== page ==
The Tarn Valley (by mountain-bike)
This circuit alongside the river Tarn covers a section of the Stevenson Trail. Robert Louis Stevenson, the Scottish writer, crossed the Cévennes with his she-donkey Modestine in 1878. Today, it is your turn to discover the landscapes that inspired Stevenson's book.
The Gautier goat farm
Yolande and Christian run a small farm where they make farmhouse goat's cheese, a typically Cévenol product. Their herd consists of 60 Alpine dairy goats, and all their milk is processed on-site into farmhouse cheese. From late November to late April, the nanny goats have a break so their little ones can feed!
This can be seen on your left, in a gap in the forest. It was only a share-cropping farm, whose buildings were in ruins, when the Lord of Issenges bought it in 1658. He lived in it from 1688. This Château, which is no doubt more comfortable than the « maison carrée » (“square house”), was built in a river bend of the Tarn and is surrounded by fertile soils well-suited for crop-growing.
The brown trout (Salmo trutta fario)
This trout lives in our waterways and is an indigenous species. This stock is a part of our heritage. Its size varies with the quality of the water, fishing pressures, and the nature of the riverbed (hiding-places). In the summer, it hunts in white water and on the surface, and catches insects. In the winter, it eats larvae on the bottom. Reproduction begins in November and is staggered throughout the winter. The female lays its eggs on a gravelly stretch of the riverbed, into which it has dug a pit using its caudal fin. The male deposits its milt over the eggs. Once they are fertilised, the eggs are covered with gravel. Reproductive success depends on variations in the water flow and especially on the risk of the spawning areas drying out in dry winters.
Upstream from Bédouès, you will see a sawmill, which mainly produces wood to make crates and pallets. It also produces some timber. Today, local forestry companies utilise wood in a number of ways: for energy, paper pulp, timber, crate-making and construction.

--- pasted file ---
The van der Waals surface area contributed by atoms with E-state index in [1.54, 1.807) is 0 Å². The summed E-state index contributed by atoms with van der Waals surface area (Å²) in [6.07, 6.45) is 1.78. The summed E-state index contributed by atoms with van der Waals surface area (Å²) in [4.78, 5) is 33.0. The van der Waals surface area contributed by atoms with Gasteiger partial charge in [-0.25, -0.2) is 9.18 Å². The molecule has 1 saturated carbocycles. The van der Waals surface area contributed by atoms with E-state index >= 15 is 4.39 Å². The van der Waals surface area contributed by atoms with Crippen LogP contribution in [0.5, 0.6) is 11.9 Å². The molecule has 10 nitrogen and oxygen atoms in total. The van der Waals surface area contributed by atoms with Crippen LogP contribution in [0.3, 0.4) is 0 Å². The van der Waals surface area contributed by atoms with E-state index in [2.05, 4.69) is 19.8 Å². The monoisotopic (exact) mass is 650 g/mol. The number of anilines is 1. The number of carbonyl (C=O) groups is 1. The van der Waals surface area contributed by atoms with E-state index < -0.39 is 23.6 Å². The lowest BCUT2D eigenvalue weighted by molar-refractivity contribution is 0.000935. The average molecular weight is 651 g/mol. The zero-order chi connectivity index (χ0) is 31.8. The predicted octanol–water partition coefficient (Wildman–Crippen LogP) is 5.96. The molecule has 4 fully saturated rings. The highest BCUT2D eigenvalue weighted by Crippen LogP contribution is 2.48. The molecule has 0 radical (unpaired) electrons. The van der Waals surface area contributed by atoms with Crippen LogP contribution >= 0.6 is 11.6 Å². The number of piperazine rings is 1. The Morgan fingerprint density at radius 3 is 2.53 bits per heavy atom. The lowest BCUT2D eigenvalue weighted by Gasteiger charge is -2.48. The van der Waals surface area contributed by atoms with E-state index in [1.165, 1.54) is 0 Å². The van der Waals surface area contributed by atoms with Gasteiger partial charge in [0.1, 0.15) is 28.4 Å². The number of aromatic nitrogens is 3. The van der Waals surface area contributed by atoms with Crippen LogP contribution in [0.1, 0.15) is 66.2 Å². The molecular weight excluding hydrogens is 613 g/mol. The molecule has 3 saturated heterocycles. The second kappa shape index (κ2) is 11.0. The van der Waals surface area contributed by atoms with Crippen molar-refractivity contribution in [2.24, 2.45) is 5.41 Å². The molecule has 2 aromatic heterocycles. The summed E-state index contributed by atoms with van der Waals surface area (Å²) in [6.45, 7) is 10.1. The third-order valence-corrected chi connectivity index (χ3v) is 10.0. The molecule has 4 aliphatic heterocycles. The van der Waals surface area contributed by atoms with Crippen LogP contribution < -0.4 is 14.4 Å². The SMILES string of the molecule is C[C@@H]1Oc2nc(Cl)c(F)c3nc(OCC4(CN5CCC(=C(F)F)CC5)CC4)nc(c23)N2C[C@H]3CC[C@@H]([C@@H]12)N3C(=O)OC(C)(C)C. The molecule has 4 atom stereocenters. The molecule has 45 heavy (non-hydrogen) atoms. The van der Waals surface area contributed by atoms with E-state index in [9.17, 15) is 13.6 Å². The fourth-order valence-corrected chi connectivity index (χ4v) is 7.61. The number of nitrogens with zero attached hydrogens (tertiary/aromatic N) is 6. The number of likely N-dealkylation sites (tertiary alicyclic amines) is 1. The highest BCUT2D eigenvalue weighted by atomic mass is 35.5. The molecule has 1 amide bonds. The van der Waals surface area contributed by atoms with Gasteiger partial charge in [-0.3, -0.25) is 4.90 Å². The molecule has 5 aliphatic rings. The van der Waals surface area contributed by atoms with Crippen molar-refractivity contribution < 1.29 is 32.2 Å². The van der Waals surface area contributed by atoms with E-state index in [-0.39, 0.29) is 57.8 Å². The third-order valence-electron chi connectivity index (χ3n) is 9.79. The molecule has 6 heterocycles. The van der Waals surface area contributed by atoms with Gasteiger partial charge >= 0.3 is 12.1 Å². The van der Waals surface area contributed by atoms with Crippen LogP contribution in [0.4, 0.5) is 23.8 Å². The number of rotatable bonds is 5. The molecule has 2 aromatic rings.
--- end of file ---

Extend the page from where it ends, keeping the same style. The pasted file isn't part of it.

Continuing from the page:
The river Tarn
The Tarn has its spring at an altitude of 1,550 m under the ridge of Mont Lozère. Having carved its way into the granite bedrock, it separates the Bougès massif from Mont Lozère. After Bédouès, it meets the river Tarnon and slowly enters the limestone region, in which its bed is increasingly deep. At its confluence with the Jonte, at Le Rozier, the Tarn leaves the department of the Lozère.
The collegiate church
Notre-Dame-de-l'Assomption collegiate church in Bédouès was built in the 14th century (1363) at the instigation of Pope Urban V, to house his parents' tomb and a chapter of eight canons. It was fortified a little earlier It was destroyed in 1580 during the religious wars and rebuilt in the 17th century.
Mountain-bike route #9. Exit right from the car park, towards La Baume. Before La Baume, take the path (GR70) that runs alongside the waterway to get to the Azinières housing scheme. You return by retracing your “footsteps”. Back in Bédouès, the route takes you around the village. Head for Pontèse to join up with a track upstream of the Tarn (there-and-back).
You are strongly advised to wear a helmet. The route is stony, and is also used by donkeys.
Bus line 261 “Florac – Le Pont de Montvert – Mont Lozère”, every day in July and August
Access and parking
3 km from Florac, turn off onto the D 998 towards Le Pont-de-Montvert. Park in Bédouès.
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